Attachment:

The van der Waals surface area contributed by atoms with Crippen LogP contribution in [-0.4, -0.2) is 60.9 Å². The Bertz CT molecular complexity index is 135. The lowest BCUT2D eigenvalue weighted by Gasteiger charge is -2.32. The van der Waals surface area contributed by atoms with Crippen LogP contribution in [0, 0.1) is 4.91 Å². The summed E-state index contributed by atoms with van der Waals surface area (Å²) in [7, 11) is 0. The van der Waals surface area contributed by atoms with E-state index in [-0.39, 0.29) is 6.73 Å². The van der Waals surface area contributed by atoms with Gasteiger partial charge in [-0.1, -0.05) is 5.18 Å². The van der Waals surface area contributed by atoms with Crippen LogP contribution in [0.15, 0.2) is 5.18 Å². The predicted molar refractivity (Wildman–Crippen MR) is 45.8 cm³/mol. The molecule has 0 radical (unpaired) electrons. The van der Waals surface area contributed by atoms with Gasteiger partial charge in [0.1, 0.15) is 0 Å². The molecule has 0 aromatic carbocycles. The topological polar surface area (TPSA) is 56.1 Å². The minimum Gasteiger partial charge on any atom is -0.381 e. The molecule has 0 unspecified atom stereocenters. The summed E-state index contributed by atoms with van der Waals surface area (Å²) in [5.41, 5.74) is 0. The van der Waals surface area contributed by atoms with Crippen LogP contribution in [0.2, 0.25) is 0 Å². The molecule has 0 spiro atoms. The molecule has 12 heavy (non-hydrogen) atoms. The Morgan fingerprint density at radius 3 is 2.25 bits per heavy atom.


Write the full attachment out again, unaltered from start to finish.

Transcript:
The van der Waals surface area contributed by atoms with Crippen LogP contribution in [-0.4, -0.2) is 60.9 Å². The Bertz CT molecular complexity index is 135. The lowest BCUT2D eigenvalue weighted by Gasteiger charge is -2.32. The van der Waals surface area contributed by atoms with Crippen LogP contribution in [0, 0.1) is 4.91 Å². The summed E-state index contributed by atoms with van der Waals surface area (Å²) in [7, 11) is 0. The van der Waals surface area contributed by atoms with E-state index in [-0.39, 0.29) is 6.73 Å². The van der Waals surface area contributed by atoms with Gasteiger partial charge in [-0.1, -0.05) is 5.18 Å². The van der Waals surface area contributed by atoms with Crippen LogP contribution in [0.15, 0.2) is 5.18 Å². The predicted molar refractivity (Wildman–Crippen MR) is 45.8 cm³/mol. The molecule has 0 radical (unpaired) electrons. The van der Waals surface area contributed by atoms with Gasteiger partial charge in [0.1, 0.15) is 0 Å². The molecule has 0 aromatic carbocycles. The topological polar surface area (TPSA) is 56.1 Å². The minimum Gasteiger partial charge on any atom is -0.381 e. The molecule has 0 unspecified atom stereocenters. The summed E-state index contributed by atoms with van der Waals surface area (Å²) in [5.41, 5.74) is 0. The van der Waals surface area contributed by atoms with Crippen LogP contribution in [0.2, 0.25) is 0 Å². The molecule has 0 spiro atoms. The molecule has 12 heavy (non-hydrogen) atoms. The Morgan fingerprint density at radius 3 is 2.25 bits per heavy atom.